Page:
Word processors and fiction

In this month’s Wired, Sam Tanenhaus, Deborah Treisman and Lynne Truss answer* the question, “Would Moby Dick be better if Melville had used a word processor?” I like Tanenhaus’ answer best:

New technology results in cleaner copy but not necessarily in better writing and certainly not in more inspired writing. Dickens and Henry James did pretty well dictating, and Kerouac did fine going full-tilt on Benzedrine. What do we have today? Effortless deleting, copying and pasting, and block-moving. It makes life easier for us all, but sometimes I think it has helped devalue the written word in the name of bloodless perfectionism.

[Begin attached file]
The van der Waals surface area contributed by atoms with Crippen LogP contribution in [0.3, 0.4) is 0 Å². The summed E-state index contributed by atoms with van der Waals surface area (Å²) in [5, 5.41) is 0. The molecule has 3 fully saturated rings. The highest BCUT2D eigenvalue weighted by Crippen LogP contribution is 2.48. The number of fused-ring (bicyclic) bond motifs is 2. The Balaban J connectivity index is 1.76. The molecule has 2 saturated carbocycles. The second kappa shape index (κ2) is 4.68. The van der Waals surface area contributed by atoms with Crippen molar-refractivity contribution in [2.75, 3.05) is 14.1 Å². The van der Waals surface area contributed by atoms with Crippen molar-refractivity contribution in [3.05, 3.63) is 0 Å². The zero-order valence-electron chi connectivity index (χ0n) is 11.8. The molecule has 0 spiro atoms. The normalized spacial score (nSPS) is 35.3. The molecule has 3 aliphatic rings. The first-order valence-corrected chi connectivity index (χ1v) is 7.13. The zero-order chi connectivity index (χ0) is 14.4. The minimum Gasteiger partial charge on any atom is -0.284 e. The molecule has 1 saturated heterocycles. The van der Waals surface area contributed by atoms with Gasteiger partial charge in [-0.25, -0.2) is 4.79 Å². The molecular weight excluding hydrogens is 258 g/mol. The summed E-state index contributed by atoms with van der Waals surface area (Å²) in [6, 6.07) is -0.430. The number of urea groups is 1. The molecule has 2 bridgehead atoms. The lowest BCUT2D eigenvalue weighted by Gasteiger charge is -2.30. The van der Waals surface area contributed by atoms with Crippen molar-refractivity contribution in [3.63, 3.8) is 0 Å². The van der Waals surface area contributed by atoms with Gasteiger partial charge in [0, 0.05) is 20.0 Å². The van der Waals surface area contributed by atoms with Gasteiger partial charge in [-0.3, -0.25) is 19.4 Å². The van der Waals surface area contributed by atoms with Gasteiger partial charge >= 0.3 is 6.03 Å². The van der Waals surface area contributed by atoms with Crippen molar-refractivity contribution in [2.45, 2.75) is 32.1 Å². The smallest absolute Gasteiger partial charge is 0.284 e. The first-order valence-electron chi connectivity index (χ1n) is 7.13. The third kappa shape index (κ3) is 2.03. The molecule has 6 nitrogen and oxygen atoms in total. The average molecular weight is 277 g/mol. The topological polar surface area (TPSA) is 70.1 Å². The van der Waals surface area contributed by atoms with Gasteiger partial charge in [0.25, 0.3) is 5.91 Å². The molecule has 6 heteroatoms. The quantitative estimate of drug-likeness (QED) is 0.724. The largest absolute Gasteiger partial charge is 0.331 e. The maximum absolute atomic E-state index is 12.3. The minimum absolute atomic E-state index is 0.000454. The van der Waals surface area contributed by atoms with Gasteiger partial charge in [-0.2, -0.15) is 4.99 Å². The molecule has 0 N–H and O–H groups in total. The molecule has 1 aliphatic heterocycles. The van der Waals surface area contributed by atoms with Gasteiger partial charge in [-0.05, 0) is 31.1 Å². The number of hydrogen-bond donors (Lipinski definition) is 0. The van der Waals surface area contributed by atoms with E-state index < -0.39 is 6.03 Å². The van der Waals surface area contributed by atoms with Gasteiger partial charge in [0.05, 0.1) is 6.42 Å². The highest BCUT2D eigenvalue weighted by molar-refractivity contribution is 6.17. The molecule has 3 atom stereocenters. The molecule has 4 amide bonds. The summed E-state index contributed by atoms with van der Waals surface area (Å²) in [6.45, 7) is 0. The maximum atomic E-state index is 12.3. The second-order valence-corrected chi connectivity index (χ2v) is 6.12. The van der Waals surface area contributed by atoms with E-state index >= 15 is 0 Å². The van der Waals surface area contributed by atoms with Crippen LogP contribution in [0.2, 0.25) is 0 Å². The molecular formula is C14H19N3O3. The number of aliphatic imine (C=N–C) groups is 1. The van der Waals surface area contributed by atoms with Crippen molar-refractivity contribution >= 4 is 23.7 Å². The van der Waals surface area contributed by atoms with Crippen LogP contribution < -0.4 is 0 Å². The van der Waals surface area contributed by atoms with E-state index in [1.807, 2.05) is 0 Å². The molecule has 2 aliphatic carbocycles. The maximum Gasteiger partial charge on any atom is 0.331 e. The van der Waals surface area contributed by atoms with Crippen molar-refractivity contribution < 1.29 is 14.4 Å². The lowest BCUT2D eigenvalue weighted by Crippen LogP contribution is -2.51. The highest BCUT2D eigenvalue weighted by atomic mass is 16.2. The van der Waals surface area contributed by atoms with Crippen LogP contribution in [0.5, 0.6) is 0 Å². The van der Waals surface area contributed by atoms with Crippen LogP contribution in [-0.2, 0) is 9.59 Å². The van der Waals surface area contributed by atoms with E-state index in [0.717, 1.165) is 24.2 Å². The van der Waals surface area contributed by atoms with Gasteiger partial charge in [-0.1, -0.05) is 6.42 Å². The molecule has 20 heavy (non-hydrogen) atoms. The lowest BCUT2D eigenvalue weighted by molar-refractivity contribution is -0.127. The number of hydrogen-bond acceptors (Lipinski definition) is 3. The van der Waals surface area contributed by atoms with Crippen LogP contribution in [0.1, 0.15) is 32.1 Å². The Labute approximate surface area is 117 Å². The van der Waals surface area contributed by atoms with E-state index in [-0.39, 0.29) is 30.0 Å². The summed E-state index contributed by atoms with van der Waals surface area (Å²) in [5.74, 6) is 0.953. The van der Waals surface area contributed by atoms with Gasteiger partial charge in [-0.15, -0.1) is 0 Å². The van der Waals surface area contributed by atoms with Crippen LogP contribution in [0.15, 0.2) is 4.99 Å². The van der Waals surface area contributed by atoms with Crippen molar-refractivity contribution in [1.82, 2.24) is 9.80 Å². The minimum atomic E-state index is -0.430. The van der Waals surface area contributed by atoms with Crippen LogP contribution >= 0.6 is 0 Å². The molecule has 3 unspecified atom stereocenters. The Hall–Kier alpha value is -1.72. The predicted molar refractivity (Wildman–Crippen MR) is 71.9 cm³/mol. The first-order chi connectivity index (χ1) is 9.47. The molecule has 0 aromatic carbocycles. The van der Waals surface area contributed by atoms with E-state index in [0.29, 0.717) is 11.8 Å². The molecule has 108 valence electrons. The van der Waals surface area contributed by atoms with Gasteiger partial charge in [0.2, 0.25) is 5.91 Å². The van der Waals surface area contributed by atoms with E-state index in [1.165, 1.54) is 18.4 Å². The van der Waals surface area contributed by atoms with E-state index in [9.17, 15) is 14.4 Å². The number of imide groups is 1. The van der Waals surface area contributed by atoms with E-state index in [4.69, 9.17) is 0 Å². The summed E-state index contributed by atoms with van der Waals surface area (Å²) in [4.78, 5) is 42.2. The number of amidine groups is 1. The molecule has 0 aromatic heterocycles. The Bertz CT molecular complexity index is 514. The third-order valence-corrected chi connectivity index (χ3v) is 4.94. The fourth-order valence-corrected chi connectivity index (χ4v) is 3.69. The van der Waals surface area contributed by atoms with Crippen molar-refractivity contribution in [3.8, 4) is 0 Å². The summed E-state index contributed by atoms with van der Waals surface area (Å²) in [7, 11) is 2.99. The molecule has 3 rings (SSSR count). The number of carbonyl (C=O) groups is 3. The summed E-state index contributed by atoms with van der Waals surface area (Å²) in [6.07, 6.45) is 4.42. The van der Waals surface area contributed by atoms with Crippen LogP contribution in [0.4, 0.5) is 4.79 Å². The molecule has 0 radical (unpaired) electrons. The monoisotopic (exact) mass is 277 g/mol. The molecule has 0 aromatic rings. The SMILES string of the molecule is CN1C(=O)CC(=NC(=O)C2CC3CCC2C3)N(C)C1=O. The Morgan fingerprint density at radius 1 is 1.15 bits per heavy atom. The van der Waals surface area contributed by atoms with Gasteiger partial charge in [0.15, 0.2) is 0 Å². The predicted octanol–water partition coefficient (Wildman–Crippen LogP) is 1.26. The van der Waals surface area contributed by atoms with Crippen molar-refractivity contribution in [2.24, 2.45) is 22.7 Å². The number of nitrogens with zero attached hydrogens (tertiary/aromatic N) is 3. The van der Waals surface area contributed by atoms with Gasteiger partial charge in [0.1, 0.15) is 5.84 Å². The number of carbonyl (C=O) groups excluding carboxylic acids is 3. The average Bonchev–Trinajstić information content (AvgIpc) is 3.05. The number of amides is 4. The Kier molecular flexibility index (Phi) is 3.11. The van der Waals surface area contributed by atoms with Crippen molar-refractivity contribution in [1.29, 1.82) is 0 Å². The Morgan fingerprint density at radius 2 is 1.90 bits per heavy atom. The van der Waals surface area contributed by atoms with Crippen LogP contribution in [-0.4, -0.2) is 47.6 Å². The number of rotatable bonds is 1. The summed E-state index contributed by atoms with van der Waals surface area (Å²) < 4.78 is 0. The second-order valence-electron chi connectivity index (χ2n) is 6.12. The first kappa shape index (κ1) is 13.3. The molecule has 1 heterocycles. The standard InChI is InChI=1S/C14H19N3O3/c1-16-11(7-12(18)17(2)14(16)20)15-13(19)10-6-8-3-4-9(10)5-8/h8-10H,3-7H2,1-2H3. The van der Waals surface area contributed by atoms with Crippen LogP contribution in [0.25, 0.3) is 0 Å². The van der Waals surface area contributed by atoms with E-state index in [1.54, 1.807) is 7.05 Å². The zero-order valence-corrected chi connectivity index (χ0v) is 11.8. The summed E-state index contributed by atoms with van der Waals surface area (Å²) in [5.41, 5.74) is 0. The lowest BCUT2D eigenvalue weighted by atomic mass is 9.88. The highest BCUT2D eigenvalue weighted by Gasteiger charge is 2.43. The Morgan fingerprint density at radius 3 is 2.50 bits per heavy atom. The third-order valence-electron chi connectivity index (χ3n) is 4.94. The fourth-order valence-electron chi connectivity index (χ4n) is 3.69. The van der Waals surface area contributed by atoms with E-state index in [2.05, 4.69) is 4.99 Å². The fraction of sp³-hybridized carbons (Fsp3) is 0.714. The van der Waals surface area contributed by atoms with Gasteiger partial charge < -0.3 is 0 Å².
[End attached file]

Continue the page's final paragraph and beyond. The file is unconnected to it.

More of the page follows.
Treisman, fiction editor of The New Yorker, says:

When it’s so easy to try things out, to change the tense of viewpoint of a narrative, to cut five pages, or to start in the middle — you’re far more apt to take chances and to hit on an inspired revision. What people have to fight against now is the temptation to get too distracted by email or the Internet to focus on writing itself.

* Thanks to the Wired folks for letting me know that the piece is now live.


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